Strip out the dollar swoon as the Federal Reserve eased monetary policy on its own frantically in the lead-up to the Lehman Brothers bust and guess where euro/dollar started 2007? Just little above $1.30.
Reinforcing that, the options market shows implied 6-month volatility has fallen well below 10 percent to its lowest level in four and half years.
Even the long-standing premium on 'put' options to sell the euro, so called risk reversals, has sunk to its lowest level in two years and showing little or no near-term directional bias.
And if you view the volatility drop as falling options prices, then it may equally shows a drop in demand for hedging or speculative plays.
Although partly blamed on the swamping of the market by high-frequency computer-based trading models that are sidelining more traditional players, the net effect of all of the above has been a cratering in market volumes on the main trading platforms by anywhere between 20 and 40 percent in the year to September.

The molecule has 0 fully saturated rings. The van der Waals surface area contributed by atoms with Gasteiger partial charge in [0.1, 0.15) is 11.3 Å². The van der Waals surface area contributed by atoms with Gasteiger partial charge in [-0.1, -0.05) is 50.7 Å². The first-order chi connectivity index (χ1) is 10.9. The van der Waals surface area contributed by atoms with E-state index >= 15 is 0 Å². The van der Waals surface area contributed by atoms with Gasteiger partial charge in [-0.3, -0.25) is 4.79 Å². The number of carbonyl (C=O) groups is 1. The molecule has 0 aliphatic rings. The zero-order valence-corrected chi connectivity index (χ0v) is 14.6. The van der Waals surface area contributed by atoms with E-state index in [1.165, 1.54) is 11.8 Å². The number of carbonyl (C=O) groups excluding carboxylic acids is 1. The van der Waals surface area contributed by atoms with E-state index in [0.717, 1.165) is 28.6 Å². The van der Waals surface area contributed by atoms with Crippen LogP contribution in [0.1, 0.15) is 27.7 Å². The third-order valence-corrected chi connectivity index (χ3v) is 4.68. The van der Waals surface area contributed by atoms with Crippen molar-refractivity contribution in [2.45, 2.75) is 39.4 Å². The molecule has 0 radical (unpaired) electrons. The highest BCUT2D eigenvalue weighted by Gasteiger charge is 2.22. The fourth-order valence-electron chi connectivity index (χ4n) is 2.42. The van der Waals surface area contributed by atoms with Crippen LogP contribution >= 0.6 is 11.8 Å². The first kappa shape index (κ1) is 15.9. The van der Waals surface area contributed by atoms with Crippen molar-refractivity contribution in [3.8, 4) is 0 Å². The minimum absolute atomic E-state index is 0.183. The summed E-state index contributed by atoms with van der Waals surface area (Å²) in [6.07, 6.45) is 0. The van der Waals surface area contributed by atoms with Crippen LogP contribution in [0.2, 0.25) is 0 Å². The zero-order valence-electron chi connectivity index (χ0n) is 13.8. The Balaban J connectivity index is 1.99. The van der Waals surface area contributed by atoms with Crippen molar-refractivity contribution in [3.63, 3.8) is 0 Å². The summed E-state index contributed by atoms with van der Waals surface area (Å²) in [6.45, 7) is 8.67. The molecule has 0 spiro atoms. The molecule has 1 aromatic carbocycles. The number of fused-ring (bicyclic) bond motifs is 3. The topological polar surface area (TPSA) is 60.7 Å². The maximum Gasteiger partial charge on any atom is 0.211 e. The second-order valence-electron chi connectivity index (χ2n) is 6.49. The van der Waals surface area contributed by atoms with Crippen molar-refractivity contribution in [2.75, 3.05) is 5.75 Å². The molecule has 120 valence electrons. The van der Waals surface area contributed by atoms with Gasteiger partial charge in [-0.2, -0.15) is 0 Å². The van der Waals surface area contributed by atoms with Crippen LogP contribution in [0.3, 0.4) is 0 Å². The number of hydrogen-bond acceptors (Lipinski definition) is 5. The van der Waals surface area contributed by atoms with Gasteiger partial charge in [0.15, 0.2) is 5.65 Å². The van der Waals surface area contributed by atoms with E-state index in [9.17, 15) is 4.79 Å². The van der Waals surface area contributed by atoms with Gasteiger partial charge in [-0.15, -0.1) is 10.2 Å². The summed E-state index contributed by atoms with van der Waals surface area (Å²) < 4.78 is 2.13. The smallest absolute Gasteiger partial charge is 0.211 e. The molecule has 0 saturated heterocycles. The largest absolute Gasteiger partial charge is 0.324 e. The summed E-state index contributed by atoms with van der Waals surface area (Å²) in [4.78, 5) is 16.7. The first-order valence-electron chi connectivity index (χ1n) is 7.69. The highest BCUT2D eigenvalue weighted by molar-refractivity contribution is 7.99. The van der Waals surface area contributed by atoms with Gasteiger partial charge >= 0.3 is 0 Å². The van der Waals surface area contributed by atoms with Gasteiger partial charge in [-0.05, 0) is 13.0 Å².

Together with EU countries moving towards a financial transactions tax, the 'Volcker Rule' in the United States to stop commercial banks engaging in proprietary trading also has or will take another toll on volume and big directional punts.
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So are forecasters bamboozled? Well, many are. But on average, even they seem to have got used to this seemingly random walk that is ending up in the same place all the time.